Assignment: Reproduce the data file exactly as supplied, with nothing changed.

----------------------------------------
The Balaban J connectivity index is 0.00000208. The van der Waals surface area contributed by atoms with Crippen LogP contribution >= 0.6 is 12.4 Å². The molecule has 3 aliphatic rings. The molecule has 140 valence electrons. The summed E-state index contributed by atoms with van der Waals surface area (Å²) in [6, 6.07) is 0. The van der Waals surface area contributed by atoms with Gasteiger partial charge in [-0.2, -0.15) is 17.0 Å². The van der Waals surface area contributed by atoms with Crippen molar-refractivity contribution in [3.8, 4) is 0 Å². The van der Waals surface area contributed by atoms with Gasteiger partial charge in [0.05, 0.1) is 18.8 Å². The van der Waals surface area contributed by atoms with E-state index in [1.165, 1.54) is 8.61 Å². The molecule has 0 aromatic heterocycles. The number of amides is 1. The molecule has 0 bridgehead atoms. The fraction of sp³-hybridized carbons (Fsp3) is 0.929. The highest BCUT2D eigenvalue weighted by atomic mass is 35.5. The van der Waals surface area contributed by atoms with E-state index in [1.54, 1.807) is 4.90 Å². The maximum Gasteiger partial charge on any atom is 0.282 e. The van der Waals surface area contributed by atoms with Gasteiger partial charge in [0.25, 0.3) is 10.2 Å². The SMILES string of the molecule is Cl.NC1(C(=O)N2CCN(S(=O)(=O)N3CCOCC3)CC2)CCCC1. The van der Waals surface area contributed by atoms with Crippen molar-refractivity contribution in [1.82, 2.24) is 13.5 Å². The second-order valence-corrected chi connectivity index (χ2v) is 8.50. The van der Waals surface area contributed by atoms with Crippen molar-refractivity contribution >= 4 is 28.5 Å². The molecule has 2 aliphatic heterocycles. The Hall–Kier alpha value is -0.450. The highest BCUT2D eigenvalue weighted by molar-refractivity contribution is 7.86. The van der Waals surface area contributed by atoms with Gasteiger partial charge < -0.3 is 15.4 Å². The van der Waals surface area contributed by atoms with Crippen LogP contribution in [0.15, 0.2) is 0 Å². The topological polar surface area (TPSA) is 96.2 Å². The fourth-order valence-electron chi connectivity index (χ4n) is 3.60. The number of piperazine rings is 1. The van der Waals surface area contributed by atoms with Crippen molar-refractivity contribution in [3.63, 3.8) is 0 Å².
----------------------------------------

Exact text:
The Balaban J connectivity index is 0.00000208. The van der Waals surface area contributed by atoms with Crippen LogP contribution >= 0.6 is 12.4 Å². The molecule has 3 aliphatic rings. The molecule has 140 valence electrons. The summed E-state index contributed by atoms with van der Waals surface area (Å²) in [6, 6.07) is 0. The van der Waals surface area contributed by atoms with Gasteiger partial charge in [-0.2, -0.15) is 17.0 Å². The van der Waals surface area contributed by atoms with Crippen molar-refractivity contribution in [3.8, 4) is 0 Å². The van der Waals surface area contributed by atoms with Gasteiger partial charge in [0.05, 0.1) is 18.8 Å². The van der Waals surface area contributed by atoms with E-state index in [1.165, 1.54) is 8.61 Å². The molecule has 0 aromatic heterocycles. The number of amides is 1. The molecule has 0 bridgehead atoms. The fraction of sp³-hybridized carbons (Fsp3) is 0.929. The highest BCUT2D eigenvalue weighted by atomic mass is 35.5. The van der Waals surface area contributed by atoms with E-state index in [1.54, 1.807) is 4.90 Å². The maximum Gasteiger partial charge on any atom is 0.282 e. The van der Waals surface area contributed by atoms with Gasteiger partial charge in [0.25, 0.3) is 10.2 Å². The SMILES string of the molecule is Cl.NC1(C(=O)N2CCN(S(=O)(=O)N3CCOCC3)CC2)CCCC1. The van der Waals surface area contributed by atoms with Crippen molar-refractivity contribution in [1.82, 2.24) is 13.5 Å². The second-order valence-corrected chi connectivity index (χ2v) is 8.50. The van der Waals surface area contributed by atoms with Crippen molar-refractivity contribution >= 4 is 28.5 Å². The molecule has 2 aliphatic heterocycles. The Hall–Kier alpha value is -0.450. The highest BCUT2D eigenvalue weighted by molar-refractivity contribution is 7.86. The van der Waals surface area contributed by atoms with Gasteiger partial charge < -0.3 is 15.4 Å². The van der Waals surface area contributed by atoms with Crippen LogP contribution in [0.15, 0.2) is 0 Å². The topological polar surface area (TPSA) is 96.2 Å². The fourth-order valence-electron chi connectivity index (χ4n) is 3.60. The number of piperazine rings is 1. The van der Waals surface area contributed by atoms with Crippen molar-refractivity contribution in [3.63, 3.8) is 0 Å².